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From the opening moments of this recording, it becomes apparent that this trio’s mission statement blends homogenized elements of classical and chamber-jazz with astutely fabricated improvisational strategies. Here and throughout, saxophonist Francois Corneloup and pianist Francois Raulin engage in a series of briskly enacted unison choruses. Bassist Bruno Chevillon’s somber arco-bass patterns and meticulously crafted single note lines symbolize a bit more than an assumed role. This outing signifies a sequence of beguiling frameworks, consisting of dashingly conveyed opuses and cunningly implemented time signatures. Furthermore, the band’s transparent morphing of various genres looms as one of its primary keys to success.
On “Soho,” the artistes generate stunning imagery thanks to a series of boiling undercurrents where Corneloup simply ravages his baritone sax as his associates pursue a shroud of uncertainty! “Ressords” features Comeloup’s angular attack and gritty tone, while Raulin responds to the saxophonist’s jagged statements with nicely timed chord clusters. The musicians meld romantic notions with frisky interplay, although they successfully attain an equilibrium that bridges the gap between classical-like austerity and controlled mayhem. And whether the music appears to be introspective or playful, the instrumentalists cover quite a bit of terrain with their immensely optimistic demeanor. Recommended!!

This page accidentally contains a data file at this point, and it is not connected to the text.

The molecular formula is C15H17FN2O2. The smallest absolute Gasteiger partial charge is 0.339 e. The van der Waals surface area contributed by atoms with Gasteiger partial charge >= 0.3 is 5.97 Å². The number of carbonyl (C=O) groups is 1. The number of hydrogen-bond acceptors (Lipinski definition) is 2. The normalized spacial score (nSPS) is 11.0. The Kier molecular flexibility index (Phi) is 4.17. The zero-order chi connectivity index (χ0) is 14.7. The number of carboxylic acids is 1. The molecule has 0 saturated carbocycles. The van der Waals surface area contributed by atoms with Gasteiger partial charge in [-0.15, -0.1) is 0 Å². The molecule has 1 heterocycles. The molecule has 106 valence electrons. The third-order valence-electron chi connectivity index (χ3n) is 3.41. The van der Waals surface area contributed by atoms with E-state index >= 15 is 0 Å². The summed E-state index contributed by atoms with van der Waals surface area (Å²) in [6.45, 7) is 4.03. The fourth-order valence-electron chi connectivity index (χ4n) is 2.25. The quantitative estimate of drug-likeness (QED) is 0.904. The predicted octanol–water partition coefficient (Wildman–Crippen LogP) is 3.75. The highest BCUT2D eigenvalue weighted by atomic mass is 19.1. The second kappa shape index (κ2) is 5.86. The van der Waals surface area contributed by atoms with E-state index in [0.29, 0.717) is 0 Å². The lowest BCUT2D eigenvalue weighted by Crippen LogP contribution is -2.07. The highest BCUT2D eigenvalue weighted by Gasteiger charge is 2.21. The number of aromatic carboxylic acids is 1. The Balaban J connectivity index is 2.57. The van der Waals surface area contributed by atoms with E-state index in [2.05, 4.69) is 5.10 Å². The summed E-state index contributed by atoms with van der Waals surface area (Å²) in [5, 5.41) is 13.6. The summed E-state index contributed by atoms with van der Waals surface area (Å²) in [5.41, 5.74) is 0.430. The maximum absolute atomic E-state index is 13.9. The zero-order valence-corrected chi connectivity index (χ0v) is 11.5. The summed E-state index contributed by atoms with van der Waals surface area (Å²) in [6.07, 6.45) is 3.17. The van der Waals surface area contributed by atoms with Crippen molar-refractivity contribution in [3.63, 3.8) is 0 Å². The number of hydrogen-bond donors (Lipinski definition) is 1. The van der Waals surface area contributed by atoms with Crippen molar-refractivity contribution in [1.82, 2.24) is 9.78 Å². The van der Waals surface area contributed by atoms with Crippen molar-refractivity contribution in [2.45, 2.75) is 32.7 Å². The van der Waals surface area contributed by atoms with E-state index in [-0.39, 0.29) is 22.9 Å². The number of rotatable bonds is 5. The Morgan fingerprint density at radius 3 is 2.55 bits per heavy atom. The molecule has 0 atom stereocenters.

Track Listing: 1.L.S. Drive 2.Soho 3.Chant 4.Calligraphes 5.Trois Plans Sur La Comete
6.Ressords 7.Les Graines 8.Leopold Danse 9.Song For Olme
10.Zappels 11.En Bateau Dans La Foret 12.Hello Georges 13.Legere
I love jazz because anything is possible; it has few rules and the best jazz breaks those ones. I prefer free improv because it doesn't really have any rules at all.
I was first exposed to jazz in my teens (in the late sixties).
The first jazz record I bought was Filles de Kilimanjaro by Miles Davis, shortly followed by Extrapolation by John McLaughlin.
My advice to new listeners is to listen as widely as possible and not to make snap judgments--stick with it.